Minnesota returns to the Big Ten Tournament for the first time since 2018 as it faces the Spartans in the quarterfinals.
october 23: at Illinois
Nineteen minutes into Sunday’s game, Sophia Boman and Sadie Harper each scored within three minutes, giving Minnesota a 2-0 lead heading into the second half.
The two-goal lead stood until the 74th minute when Illinois’s Kennedy Berschel scored on a penalty kick. In the final three minutes, Makala Woods tied the game with her third goal of the season.
Time expired in Champaign, Illinois, and the Gophers concluded their regular season with a 2-2 tie to the Fighting Illinois.
The draw was not detrimental for the Gophers because they already clinched a spot in the Big Ten Tournament with their previous win over Purdue. Minnesota’s 4-4-2 record was enough for eighth place in the Big Ten, setting them up for a quarterfinal matchup with the number one seed, Michigan State.
How does Minnesota fare against Michigan State?
The two teams did not meet this season, but last year, Michigan State beat Minnesota 2-1.
No. 6 Michigan State completed its Big Ten regular season with a 9-0-1 record and went 14-1-3 overall. It scored an impressive 38 goals in 18 games, with half of those goals coming in 10 conference games. This is a significant improvement from last season when the Spartans only scored 26 goals in the same amount of games.
Senior Lauren DeBeau led the team with 10 goals in 17 games. DeBeau was tied for first for most goals in the Big Ten with seven but stood alone with the best goal-per-game average of .778. The Spartans’ offense was relentless in the Big Ten, averaging 6.9 shots on goal per game and scoring on approximately 28% of their shots on target.
It is quite evident that Michigan State has a high-powered offense, but the back end of their squad has talent as well. Starting goalkeeper Lauren Kozal had a save percentage of .917 in conference play – the only goalkeeper in the Big Ten to record a save percentage higher than .900. In total, Michigan State only allowed three goals in ten games and had seven shutouts.
Minnesota’s offense is somewhat comparable to that of Michigan State. The Gophers put up 14 goals in the Big Ten regular season and had another 14 goals in their eight non-conference games. Gabbie Cesarone leads the team in goals with six, four of which came in the Big Ten regular season. In terms of attempting offense, Minnesota’s 5.2 shots on goal per game were below average in the Big Ten.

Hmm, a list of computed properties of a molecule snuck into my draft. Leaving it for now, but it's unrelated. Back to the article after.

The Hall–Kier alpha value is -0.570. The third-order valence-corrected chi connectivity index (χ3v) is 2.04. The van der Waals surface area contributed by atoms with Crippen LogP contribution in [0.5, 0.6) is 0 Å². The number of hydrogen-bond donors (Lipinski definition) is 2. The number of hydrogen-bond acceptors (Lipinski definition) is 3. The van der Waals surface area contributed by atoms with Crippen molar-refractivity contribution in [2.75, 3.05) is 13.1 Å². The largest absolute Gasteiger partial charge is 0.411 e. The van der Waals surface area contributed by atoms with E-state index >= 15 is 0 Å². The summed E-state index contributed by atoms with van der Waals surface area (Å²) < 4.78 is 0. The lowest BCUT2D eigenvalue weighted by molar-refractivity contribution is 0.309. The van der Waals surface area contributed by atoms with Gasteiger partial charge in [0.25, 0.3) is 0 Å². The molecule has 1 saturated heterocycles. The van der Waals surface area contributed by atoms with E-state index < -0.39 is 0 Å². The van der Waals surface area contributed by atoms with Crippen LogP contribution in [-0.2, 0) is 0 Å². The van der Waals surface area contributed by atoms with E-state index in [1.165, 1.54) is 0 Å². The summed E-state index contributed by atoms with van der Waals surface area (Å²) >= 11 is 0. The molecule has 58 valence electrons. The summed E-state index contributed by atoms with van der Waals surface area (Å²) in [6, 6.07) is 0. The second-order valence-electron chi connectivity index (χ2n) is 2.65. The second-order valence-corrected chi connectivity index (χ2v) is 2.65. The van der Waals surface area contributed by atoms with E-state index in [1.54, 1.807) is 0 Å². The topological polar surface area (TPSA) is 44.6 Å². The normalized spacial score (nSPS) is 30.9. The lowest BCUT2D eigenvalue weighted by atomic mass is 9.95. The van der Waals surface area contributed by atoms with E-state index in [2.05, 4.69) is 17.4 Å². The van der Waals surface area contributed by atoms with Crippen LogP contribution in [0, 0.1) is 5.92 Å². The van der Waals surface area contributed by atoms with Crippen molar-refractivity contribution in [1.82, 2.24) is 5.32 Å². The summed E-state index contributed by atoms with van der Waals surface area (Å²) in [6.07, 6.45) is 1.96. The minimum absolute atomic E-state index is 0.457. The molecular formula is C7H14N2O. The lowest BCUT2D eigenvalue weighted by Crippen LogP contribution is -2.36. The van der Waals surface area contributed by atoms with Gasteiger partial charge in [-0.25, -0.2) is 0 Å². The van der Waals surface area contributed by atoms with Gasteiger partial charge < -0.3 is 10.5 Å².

The defensive end of Minnesota’s squad is where they may struggle against Michigan State. Megan Plaschko has been outstanding for the Gophers, posting a .750 save percentage as well as three shutouts in 10 conference games. However, there were a couple of late-game defensive collapses that resulted in losses for Minnesota. In their matches against Nebraska and Wisconsin, the Gophers conceded the game-winning goal in the final five minutes of the contest.
To suppress Michigan State’s offense, the Gophers need to open the scoring. Minnesota has a 4-1-1 record when scoring first in conference games. Michigan State’s one loss this season came to no. 9 Arkansas, who defeated the Spartans 1-0. The Razorbacks outshot Michigan State by three-fold, with nine shots on goal to three. This shot discrepancy allowed Arkansas to dismantle Michigan State’s defense, a pattern Minnesota needs to replicate.
Further evidence is demonstrated in Michigan State’s three ties, in which they were held to less than four shots in each game.
Minnesota’s defense must keep a keen eye on Michigan State’s Camryn Evans and Lauren DeBeau. The two forwards each shot more than 40 shots this season, and more than 50% of their shots landed on net.
Recently, Cesarone has had a lot of success in corner kick situations. Generating and capitalizing on corner kicks can help Minnesota prevail over Michigan State in this lopsided matchup.
The Gophers hope to reproduce the 2018 team’s underdog story as they seek to upset the Spartans on Oct. 30 in East Lansing.